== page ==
We have been the happy recipients of your excellent magazine for the past three years. This has been made possible by the kindness of a brother of mine in Regina, Sask. There is not a similar publication of its kind at home here, and in consequence it is read and enjoyed by all the family.
THE CLOSING of this number of Maclean’s has been coincident with the closing of a personal chapter in its history. H. Victor Tyrrell is dead. In forty-four years’ service, he rose from a printer’s case to be Vice-President and Managing Director of The MacLean Publishing Company, Limited.
IT ISN’T a bit incongruous that Gil Tucker, flying hero of “Green Geese,” the serial which opens on page five of this issue, should be an ex-jockey. Bishop, Barker and McLeod, three of Canada’s greatest aces in the first World War, were expert riders who went to the air force from the cavalry.
Across Canada's vast Arctic sky line bush fliers blazed a spectacular wartime trail — Then came Nazi trouble
THE WAY little Gil Tucker strutted into our Bee-Lines Limited Winnipeg head office that Saturday morning reminded me of a bantam rooster I saw once on Flo Fenton’s uncle’s farm. No bigger than a runt robin, either of them. The bantam on the farm ignored the henhouse and lived in the truck garage that had a door ten feet high by twelve wide, and every time he went in or out of the ten-foot door he played safe and ducked.
LONDON, May l (By Cable). As the month of May opens its account the ponderables and imponderables of the war situation are blown about like leaves in a gale. What is the truth, what is really happening, where does conjecture end and certainty begin—above all, what is going on within the borders of the Third Reich?
IF A SCANDINAVIAN trapper in the Fort St. James wilderness of British Columbia hadn’t cooked such a tasty mess of beans a couple of summers ago, the British Empire would have far more cause for worry today because of a shortage in mercury, vital to manufacture of munitions.
IT WAS just half past four on a Tuesday afternoon, in the library of Ann’s father—a local banker, stout, with high coloring and a sharp temper—when Ann Dexter asked Seymour to marry her. She did it quite simply. “Seymour,” she said, setting down her coke glass, “I want you to marry me.
When Hitler started his war against women and children he didn’t expect the kids would hit back
A. P. LUSCOMBE WHYTE
THE LUFTWAFFE was putting the blitz on Greenock. The Scottish town shook to the blast of high explosive bombs, fires flared where incendiaries fell in showers, flying shell splinters filled the streets. Dashing through it on his bicycle went seventeen-year-old Robert McCullum, on duty as a Civil Defense messenger.
WHAT PRICE freedom? — Prime Minister King, freed by the plebiscite from his “no conscription" commitments, had cause to ponder the answer during the weeks following the vote, may have cause to ponder it still more in weeks to come. For already the price of Mr. King’s “freedom" has been (1) the resignation of one of his ministers, Mr. Cardin; (2) the threatened resignations of two other ministers, Defense Minister Ralston and Navy Minister Macdonald; and (3) possibility of a revolt among his Quebec followers.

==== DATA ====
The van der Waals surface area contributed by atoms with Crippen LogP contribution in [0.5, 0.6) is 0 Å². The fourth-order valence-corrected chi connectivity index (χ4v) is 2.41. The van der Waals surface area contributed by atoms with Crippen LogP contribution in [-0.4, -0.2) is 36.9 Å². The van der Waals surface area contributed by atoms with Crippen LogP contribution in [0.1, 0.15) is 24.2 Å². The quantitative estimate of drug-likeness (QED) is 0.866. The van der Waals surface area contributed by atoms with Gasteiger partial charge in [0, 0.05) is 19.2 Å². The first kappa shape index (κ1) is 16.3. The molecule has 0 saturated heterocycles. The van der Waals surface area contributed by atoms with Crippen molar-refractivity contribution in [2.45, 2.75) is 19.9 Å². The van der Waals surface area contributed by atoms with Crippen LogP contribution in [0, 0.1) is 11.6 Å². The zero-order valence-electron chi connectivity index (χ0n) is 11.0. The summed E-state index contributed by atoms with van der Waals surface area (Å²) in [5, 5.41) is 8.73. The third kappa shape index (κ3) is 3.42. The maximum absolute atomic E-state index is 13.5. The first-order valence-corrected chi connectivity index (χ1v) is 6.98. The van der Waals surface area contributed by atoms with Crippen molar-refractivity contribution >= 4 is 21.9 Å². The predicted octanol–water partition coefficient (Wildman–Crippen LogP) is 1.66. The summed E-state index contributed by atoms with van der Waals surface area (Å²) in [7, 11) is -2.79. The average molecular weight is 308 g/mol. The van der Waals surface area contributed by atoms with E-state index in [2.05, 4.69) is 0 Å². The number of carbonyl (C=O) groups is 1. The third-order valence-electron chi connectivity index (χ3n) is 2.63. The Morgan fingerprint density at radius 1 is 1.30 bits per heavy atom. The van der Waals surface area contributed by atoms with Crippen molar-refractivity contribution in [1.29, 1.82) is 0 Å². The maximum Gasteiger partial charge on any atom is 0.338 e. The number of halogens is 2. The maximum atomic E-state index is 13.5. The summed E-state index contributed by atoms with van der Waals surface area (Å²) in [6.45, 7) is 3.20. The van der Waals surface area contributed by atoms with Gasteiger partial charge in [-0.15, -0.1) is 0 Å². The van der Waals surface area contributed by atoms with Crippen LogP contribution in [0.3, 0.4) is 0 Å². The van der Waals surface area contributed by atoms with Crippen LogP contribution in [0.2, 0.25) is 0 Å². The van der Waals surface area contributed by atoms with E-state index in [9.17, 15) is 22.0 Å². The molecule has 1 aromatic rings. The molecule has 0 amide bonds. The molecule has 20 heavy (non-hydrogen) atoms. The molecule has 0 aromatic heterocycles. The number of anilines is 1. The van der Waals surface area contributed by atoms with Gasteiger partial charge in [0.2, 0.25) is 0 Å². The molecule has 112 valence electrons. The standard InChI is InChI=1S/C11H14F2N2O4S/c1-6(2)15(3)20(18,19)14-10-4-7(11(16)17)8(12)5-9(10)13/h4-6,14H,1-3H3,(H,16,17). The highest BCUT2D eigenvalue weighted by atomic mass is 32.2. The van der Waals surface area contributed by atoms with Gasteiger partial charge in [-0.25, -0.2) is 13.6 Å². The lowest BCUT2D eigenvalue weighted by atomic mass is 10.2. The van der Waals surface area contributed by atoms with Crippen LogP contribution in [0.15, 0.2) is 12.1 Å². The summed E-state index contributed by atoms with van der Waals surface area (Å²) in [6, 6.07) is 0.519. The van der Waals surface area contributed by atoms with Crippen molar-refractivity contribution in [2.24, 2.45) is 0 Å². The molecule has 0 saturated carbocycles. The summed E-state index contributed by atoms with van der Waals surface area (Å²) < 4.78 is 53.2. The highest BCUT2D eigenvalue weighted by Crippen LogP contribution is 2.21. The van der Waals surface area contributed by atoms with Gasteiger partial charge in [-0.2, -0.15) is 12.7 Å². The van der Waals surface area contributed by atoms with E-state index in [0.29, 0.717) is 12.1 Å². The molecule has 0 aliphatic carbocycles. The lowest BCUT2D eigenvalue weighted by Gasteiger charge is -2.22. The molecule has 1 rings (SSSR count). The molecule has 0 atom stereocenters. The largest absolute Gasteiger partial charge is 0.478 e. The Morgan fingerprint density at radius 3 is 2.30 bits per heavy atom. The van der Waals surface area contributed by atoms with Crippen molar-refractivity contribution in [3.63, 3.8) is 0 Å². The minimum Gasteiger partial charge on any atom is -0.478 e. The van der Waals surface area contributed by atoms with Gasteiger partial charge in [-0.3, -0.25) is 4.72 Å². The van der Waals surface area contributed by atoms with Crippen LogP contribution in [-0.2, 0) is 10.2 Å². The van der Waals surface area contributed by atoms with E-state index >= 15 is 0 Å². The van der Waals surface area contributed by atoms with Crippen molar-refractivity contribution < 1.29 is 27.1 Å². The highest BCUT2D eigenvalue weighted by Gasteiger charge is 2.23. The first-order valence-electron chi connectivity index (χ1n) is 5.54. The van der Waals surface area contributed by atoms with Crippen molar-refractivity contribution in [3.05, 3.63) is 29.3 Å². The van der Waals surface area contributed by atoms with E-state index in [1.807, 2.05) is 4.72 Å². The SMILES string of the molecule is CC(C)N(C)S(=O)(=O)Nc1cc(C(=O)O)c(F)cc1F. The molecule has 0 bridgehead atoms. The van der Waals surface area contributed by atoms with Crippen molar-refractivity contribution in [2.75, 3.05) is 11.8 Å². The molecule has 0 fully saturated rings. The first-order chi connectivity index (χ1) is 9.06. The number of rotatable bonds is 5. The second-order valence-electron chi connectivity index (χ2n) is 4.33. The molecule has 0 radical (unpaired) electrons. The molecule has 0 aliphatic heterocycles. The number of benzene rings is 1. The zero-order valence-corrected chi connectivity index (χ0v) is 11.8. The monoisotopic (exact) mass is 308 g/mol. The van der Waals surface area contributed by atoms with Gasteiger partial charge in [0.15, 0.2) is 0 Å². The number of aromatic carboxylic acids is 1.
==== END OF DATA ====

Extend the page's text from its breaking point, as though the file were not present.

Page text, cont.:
Canadian trains, lake ships, motor trucks, planes are moving more war freight, more people, than ever before
GUY S. CUNLIFFE
THE CLAMMY grey of early dawn was just beginning to filter across the sprawling melange of tracks and cars and engines in the big railway yard on the edge of Montreal. The batteries of floodlights reared at strategic points around the yard were still flinging their garish beams to light the work of the switching crews.
Her man was gone—and in Dell Gavin’s dark eyes as she tackled the hazards of a tough woods job there flamed a challenge to all men
BERTRAM B. FOWLER
IN ALL of Dukesboro County there was no woman who envied the life of Dell Gavin, living and doing for old Saul Gavin. Dell was a late child and an only child. She was a leggy young thing, awkward and shy, when Ma Gavin died and she became the woman of the house.
Judith Evelyn used to wow 'em in Moose Jaw as the Butterfly Queen — Now she gets top billing in New York
A YOUNG woman brought up in Canada has been the theatrical toast of New York during the current season. Her name is Judith Evelyn and the play in which she has made such a resounding success is the hit melodrama, “Angel Street.” Her story is more than the story of an actress who became famous overnight.
THE STRIKING characteristic of wartime shipping on the Great Lakes is that, in the main, its operators are handling the greatest lake tonnage in history with the same ships they had ten years ago. On the upper lakes the vessels which were built in places like Midland, Collingwood and Port Arthur from the start of the century to 1926 or thereabouts, carry the load now.
Festival Overture (William Schuman): National Symphony Orchestra, Hans Kindler, conductor (Victor 18511 two sides). The most popular work of this up and coming American composer receives a splendid dishing up by a splendid bunch of musicians.
Check Artists—Some people are so busy checking up on the amount of work other people do, that they fail to realize how little they accomplish themselves. — St. Thomas Times-Journal. Ho-ho!—Kid who gets fifty cents a week for looking after a potato patch nearly had a fainting spell when he heard that the government had banned garden hose.
RECENT excavations made with a gravel bucket in the bed of the Bow River adjacent to the Inglewood Golf Club at Calgary have turned up something new in the way of pay dirt. The place is a ruhher mine. Working on a reopened ditch cut across the river’s floor, employees of Jefferies and Sons, contractors, are hauling out dozens of used tires and inner tubes with every scoop.